As a greater number of Service Oriented Architectures (SOA) are deployed throughout the industry, the need arises to enforce policies and best practices on all components of the SOA. Policy enforcement over these components will help to ensure interoperability, consistency, and re-usability throughout the life cycle of the SOA.

SOAtest provides SOA architects the ability to create and manage design-time SOA policies. A SOAtest “policy” now combines both static analysis policy configurations for XML artifacts (WSDLs, schemas and SOAP) as well as semantic and schema validation tests.

SOAtest allows an architect to create a policy configuration which combines Coding Standard tool rule assertions with test assertions such as Schema validity and WS-I interoperability. The new SOA policy configuration interface is very similar to rule configurations in Parasoft's language products (Jtest for Java, C++test for C and C++, dotTEST for .NET languages). SOAtest saves and loads policies in an XML format which extends on WS-Policy.

When you complete this section of the tutorial, your test suite should resemble the test suite entitled "Design and Development" in the SOAtestTutorial.tst file.

Enforcing Design-Time SOA Policies

For this example we will create policy enforcement tests for a book store service with the WSDL located at http://localhost:8080/parabank/services/store-01?wsdl.

  1. Right-click the project from the previous exercises, then choose Add New> Test (.tst) File from the shortcut menu.
  2. Enter a name for the file (e.g., Policy Enforcement), then click Next.
  3. Select SOA>  WSDL, and click Next to advance to the WSDL dialog.
  4. Select http://localhost:8080/parabank/services/store-01?wsdl from the WSDL URL field.
  5. Check the Create Tests to Validate and Enforce Policies on the WSDL check box and make sure the Create Functional Tests from the WSDL check box is also checked.

  6. Click Next until you advance to the Policy Enforcement dialog.
    • Select the Apply Policy Configuration check box. This will create WSDL and functional tests that will enforce the assertions defined in the specified policy configuration.

      The default policy configuration, soa.policy, is a collection of industry-wide best practices. To use a custom policy configuration, you can either use the Browse button to select a policy configuration or the policy configuration's path can be entered in the text field. For details on policy enforcement, see SOA Policy Enforcement: Overview.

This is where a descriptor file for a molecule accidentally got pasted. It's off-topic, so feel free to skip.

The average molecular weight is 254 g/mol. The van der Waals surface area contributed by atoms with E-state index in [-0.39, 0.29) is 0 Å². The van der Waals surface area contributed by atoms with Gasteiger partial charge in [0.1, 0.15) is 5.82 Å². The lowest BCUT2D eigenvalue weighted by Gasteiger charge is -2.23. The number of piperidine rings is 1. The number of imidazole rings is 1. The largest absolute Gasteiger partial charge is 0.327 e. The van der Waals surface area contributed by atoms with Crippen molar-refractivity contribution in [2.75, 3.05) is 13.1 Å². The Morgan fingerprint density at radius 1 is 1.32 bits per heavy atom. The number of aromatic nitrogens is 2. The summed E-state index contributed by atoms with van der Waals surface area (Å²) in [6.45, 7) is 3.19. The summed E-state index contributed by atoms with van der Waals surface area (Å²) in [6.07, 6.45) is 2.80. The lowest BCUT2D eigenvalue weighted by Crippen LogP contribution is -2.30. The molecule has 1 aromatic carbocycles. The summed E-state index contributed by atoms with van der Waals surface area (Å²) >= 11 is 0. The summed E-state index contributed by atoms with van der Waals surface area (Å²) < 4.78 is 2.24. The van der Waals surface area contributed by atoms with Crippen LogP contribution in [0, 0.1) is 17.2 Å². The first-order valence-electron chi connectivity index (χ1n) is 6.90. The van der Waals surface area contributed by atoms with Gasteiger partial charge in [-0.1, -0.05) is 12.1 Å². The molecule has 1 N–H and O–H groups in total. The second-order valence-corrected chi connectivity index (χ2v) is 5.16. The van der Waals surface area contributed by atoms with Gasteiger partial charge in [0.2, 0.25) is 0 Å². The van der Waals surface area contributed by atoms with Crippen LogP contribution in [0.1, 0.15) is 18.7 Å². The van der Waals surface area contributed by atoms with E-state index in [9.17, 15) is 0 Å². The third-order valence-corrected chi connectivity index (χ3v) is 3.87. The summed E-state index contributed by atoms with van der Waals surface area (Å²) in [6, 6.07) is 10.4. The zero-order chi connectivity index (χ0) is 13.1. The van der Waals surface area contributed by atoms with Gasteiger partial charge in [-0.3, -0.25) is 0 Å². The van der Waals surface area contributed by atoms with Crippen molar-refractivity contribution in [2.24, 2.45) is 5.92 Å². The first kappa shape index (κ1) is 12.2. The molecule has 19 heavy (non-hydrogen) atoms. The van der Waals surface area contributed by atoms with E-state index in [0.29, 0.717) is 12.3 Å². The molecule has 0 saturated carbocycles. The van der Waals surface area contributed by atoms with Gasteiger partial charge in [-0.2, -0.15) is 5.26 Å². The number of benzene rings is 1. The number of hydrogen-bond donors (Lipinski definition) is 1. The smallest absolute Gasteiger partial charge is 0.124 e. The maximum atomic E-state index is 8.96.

7. Click the Finish button.
  8. Double-click the new Test Suite: Test Suite node added to the test case tree, enter Policy Configuration in the Name field in the test configuration panel, and click the Save toolbar button.
  9. Expand Test Suite: Policy Configuration then Test Suite: WSDL Tests. Notice that Test 4: Policy Enforcement has been added to Test Suite: WSDL Tests.

  10. Expand the Test 4: Policy Enforcement test to view its chained tools. You will see two Coding Standards tools, one for enforcing rules on the WSDLs and one for enforcing rules on the schemas

    • The first tool, WSDL> WSDL Policy Enforcer, is chained to the WSDL Output of the Test 4: Policy Enforcement test and thus is passed the base WSDL and all imported WSDLs for rule enforcement.
    • The second Coding Standards tool titled Schema> Schema Enforcer is chained to Test 4: Policy Enforcement's Schema Output and thus is passed all schema files referenced in the WSDL for rule enforcement.
  11. Expand one of the tests in the Test Suite: CartServicePort node and notice that a referenced Coding Standards tool titled Response SOAP Envelope> SOAP Policy Enforcer has been chained to the Test.

    This tool will apply its contained policy configuration on the messages received by this test client. The tool is a reference to a Global Tool in the Tools Test Suite under the root Test Suite.

    For more information on Global Tools see Global Tools.
  12. Select the Test 4: Policy Enforcement Test and click the Test toolbar button. This will run policy enforcement tests on the WSDL and schema files. If any errors occur, they will be reported in the Quality Tasks view.

Defining Custom SOA Policies

In the previous exercise, we enforced policies using a default policy configuration. For this example, we will define a custom SOA policy.

  1. Open the pull-down menu for the New toolbar button (top left) then choose SOA Policy Configuration File.

  2. Enter a name for the policy in the Policy name field, then click the Finish button. The Policy Configuration panel displays in the right GUI pane of SOAtest and lists assertions that correspond to policy enforcement rules and WSDL tests.

  3. From the Policy Configuration panel, you can:
    • Enable/disable individual assertions by selecting or unselecting corresponding check boxes.
    • Access help documentation for assertions by right-clicking and selecting View Rule Documentation from the shortcut menu.
    • Import custom rules designed using SOAtest’s RuleWizard feature by clicking Add.
  4. Click Save to save the custom policy to the default SOAtest rules folder. The policy configuration you define can be used later to automatically create tests to enforce policies.
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